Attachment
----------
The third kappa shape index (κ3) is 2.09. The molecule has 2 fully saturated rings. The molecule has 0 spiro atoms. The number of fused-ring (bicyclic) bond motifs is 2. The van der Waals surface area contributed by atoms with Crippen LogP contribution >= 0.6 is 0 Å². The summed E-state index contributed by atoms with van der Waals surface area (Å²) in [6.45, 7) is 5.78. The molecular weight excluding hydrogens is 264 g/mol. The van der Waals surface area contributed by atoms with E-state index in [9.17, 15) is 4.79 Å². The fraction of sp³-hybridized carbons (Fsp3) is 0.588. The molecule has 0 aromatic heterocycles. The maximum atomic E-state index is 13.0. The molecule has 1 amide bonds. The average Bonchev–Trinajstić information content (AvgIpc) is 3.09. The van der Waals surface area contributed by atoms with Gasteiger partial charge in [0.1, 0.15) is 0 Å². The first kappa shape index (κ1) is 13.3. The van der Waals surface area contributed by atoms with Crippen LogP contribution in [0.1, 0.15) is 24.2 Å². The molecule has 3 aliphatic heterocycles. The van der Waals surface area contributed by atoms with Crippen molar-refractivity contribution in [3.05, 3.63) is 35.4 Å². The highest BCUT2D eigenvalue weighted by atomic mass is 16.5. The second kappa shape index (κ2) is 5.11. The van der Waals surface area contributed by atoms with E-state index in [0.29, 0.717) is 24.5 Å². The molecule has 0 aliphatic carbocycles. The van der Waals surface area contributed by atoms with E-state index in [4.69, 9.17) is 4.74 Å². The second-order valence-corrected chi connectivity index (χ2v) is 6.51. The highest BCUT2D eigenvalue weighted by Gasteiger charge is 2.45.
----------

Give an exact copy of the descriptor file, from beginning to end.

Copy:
The third kappa shape index (κ3) is 2.09. The molecule has 2 fully saturated rings. The molecule has 0 spiro atoms. The number of fused-ring (bicyclic) bond motifs is 2. The van der Waals surface area contributed by atoms with Crippen LogP contribution >= 0.6 is 0 Å². The summed E-state index contributed by atoms with van der Waals surface area (Å²) in [6.45, 7) is 5.78. The molecular weight excluding hydrogens is 264 g/mol. The van der Waals surface area contributed by atoms with E-state index in [9.17, 15) is 4.79 Å². The fraction of sp³-hybridized carbons (Fsp3) is 0.588. The molecule has 0 aromatic heterocycles. The maximum atomic E-state index is 13.0. The molecule has 1 amide bonds. The average Bonchev–Trinajstić information content (AvgIpc) is 3.09. The van der Waals surface area contributed by atoms with Gasteiger partial charge in [0.1, 0.15) is 0 Å². The first kappa shape index (κ1) is 13.3. The van der Waals surface area contributed by atoms with Crippen LogP contribution in [0.1, 0.15) is 24.2 Å². The molecule has 3 aliphatic heterocycles. The van der Waals surface area contributed by atoms with Crippen molar-refractivity contribution in [3.05, 3.63) is 35.4 Å². The highest BCUT2D eigenvalue weighted by atomic mass is 16.5. The second kappa shape index (κ2) is 5.11. The van der Waals surface area contributed by atoms with E-state index in [0.29, 0.717) is 24.5 Å². The molecule has 0 aliphatic carbocycles. The van der Waals surface area contributed by atoms with E-state index in [4.69, 9.17) is 4.74 Å². The second-order valence-corrected chi connectivity index (χ2v) is 6.51. The highest BCUT2D eigenvalue weighted by Gasteiger charge is 2.45.